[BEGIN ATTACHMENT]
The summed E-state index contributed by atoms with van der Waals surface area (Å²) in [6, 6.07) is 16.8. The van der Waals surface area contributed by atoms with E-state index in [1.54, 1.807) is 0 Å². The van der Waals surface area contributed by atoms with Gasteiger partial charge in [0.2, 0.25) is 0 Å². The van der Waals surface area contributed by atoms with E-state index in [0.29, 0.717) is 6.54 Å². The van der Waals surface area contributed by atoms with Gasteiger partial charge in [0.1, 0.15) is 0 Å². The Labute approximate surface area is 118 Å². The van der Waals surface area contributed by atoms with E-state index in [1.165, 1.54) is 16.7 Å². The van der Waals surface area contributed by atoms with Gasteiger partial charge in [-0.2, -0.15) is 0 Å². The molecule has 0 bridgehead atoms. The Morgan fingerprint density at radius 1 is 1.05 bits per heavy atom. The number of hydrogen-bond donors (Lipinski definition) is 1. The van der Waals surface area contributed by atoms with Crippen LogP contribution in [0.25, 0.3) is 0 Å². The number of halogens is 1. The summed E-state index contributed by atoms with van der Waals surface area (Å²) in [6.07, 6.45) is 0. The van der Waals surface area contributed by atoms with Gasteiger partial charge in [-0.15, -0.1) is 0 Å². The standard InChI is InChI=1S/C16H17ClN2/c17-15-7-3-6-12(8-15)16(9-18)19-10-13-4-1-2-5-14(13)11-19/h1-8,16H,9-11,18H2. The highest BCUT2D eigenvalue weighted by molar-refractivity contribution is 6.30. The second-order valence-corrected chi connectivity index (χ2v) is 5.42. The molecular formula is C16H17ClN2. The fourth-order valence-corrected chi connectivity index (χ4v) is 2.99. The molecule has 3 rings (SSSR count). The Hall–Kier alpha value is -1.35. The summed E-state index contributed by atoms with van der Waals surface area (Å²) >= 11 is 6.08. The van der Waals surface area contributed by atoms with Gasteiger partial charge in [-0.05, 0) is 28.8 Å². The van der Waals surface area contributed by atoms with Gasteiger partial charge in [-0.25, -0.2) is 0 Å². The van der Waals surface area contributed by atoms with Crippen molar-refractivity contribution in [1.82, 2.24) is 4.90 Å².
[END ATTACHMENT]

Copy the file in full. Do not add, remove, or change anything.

The summed E-state index contributed by atoms with van der Waals surface area (Å²) in [6, 6.07) is 16.8. The van der Waals surface area contributed by atoms with E-state index in [1.54, 1.807) is 0 Å². The van der Waals surface area contributed by atoms with Gasteiger partial charge in [0.2, 0.25) is 0 Å². The van der Waals surface area contributed by atoms with E-state index in [0.29, 0.717) is 6.54 Å². The van der Waals surface area contributed by atoms with Gasteiger partial charge in [0.1, 0.15) is 0 Å². The Labute approximate surface area is 118 Å². The van der Waals surface area contributed by atoms with E-state index in [1.165, 1.54) is 16.7 Å². The van der Waals surface area contributed by atoms with Gasteiger partial charge in [-0.2, -0.15) is 0 Å². The molecule has 0 bridgehead atoms. The Morgan fingerprint density at radius 1 is 1.05 bits per heavy atom. The number of hydrogen-bond donors (Lipinski definition) is 1. The van der Waals surface area contributed by atoms with Crippen LogP contribution in [0.25, 0.3) is 0 Å². The number of halogens is 1. The summed E-state index contributed by atoms with van der Waals surface area (Å²) in [6.07, 6.45) is 0. The van der Waals surface area contributed by atoms with Gasteiger partial charge in [-0.15, -0.1) is 0 Å². The standard InChI is InChI=1S/C16H17ClN2/c17-15-7-3-6-12(8-15)16(9-18)19-10-13-4-1-2-5-14(13)11-19/h1-8,16H,9-11,18H2. The highest BCUT2D eigenvalue weighted by molar-refractivity contribution is 6.30. The second-order valence-corrected chi connectivity index (χ2v) is 5.42. The molecular formula is C16H17ClN2. The fourth-order valence-corrected chi connectivity index (χ4v) is 2.99. The molecule has 3 rings (SSSR count). The Hall–Kier alpha value is -1.35. The summed E-state index contributed by atoms with van der Waals surface area (Å²) >= 11 is 6.08. The van der Waals surface area contributed by atoms with Gasteiger partial charge in [-0.05, 0) is 28.8 Å². The van der Waals surface area contributed by atoms with Gasteiger partial charge in [-0.25, -0.2) is 0 Å². The van der Waals surface area contributed by atoms with Crippen molar-refractivity contribution in [1.82, 2.24) is 4.90 Å².